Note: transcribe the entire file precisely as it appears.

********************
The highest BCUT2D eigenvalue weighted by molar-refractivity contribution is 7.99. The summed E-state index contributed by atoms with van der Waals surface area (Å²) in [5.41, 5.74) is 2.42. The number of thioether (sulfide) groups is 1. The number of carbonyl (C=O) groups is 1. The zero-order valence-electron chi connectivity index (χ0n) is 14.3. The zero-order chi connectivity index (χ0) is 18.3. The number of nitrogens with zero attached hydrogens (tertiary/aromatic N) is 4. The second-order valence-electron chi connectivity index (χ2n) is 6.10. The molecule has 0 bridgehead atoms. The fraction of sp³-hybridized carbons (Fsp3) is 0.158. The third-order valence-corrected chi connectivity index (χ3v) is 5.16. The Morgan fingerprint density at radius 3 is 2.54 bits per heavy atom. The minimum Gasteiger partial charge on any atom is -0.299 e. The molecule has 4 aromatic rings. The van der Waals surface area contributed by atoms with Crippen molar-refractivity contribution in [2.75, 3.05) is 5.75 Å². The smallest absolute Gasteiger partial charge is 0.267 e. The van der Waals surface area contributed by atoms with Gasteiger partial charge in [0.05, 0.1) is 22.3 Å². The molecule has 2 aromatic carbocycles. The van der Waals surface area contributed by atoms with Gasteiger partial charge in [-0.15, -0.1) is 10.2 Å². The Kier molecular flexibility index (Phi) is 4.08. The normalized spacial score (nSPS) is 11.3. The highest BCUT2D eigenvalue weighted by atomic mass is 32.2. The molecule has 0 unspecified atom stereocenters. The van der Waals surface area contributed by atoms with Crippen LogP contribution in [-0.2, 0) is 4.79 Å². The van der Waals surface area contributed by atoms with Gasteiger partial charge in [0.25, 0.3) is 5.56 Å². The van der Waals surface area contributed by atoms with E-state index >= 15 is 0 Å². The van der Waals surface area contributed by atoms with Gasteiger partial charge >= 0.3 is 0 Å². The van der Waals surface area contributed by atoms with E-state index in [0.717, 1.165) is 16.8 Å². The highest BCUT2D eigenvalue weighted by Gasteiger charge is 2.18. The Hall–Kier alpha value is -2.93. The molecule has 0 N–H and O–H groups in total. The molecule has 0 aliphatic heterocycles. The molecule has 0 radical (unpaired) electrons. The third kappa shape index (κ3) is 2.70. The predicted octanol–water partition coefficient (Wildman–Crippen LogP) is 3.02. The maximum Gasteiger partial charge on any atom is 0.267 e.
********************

The highest BCUT2D eigenvalue weighted by molar-refractivity contribution is 7.99. The summed E-state index contributed by atoms with van der Waals surface area (Å²) in [5.41, 5.74) is 2.42. The number of thioether (sulfide) groups is 1. The number of carbonyl (C=O) groups is 1. The zero-order valence-electron chi connectivity index (χ0n) is 14.3. The zero-order chi connectivity index (χ0) is 18.3. The number of nitrogens with zero attached hydrogens (tertiary/aromatic N) is 4. The second-order valence-electron chi connectivity index (χ2n) is 6.10. The molecule has 0 bridgehead atoms. The fraction of sp³-hybridized carbons (Fsp3) is 0.158. The third-order valence-corrected chi connectivity index (χ3v) is 5.16. The Morgan fingerprint density at radius 3 is 2.54 bits per heavy atom. The minimum Gasteiger partial charge on any atom is -0.299 e. The molecule has 4 aromatic rings. The van der Waals surface area contributed by atoms with Crippen molar-refractivity contribution in [2.75, 3.05) is 5.75 Å². The smallest absolute Gasteiger partial charge is 0.267 e. The van der Waals surface area contributed by atoms with Gasteiger partial charge in [0.05, 0.1) is 22.3 Å². The molecule has 2 aromatic carbocycles. The van der Waals surface area contributed by atoms with Gasteiger partial charge in [-0.15, -0.1) is 10.2 Å². The Kier molecular flexibility index (Phi) is 4.08. The normalized spacial score (nSPS) is 11.3. The highest BCUT2D eigenvalue weighted by atomic mass is 32.2. The molecule has 0 unspecified atom stereocenters. The van der Waals surface area contributed by atoms with Crippen LogP contribution in [-0.2, 0) is 4.79 Å². The van der Waals surface area contributed by atoms with Gasteiger partial charge in [0.25, 0.3) is 5.56 Å². The van der Waals surface area contributed by atoms with E-state index >= 15 is 0 Å². The van der Waals surface area contributed by atoms with Gasteiger partial charge >= 0.3 is 0 Å². The van der Waals surface area contributed by atoms with E-state index in [0.717, 1.165) is 16.8 Å². The highest BCUT2D eigenvalue weighted by Gasteiger charge is 2.18. The Hall–Kier alpha value is -2.93. The molecule has 0 N–H and O–H groups in total. The molecule has 0 aliphatic heterocycles. The molecule has 0 radical (unpaired) electrons. The third kappa shape index (κ3) is 2.70. The predicted octanol–water partition coefficient (Wildman–Crippen LogP) is 3.02. The maximum Gasteiger partial charge on any atom is 0.267 e.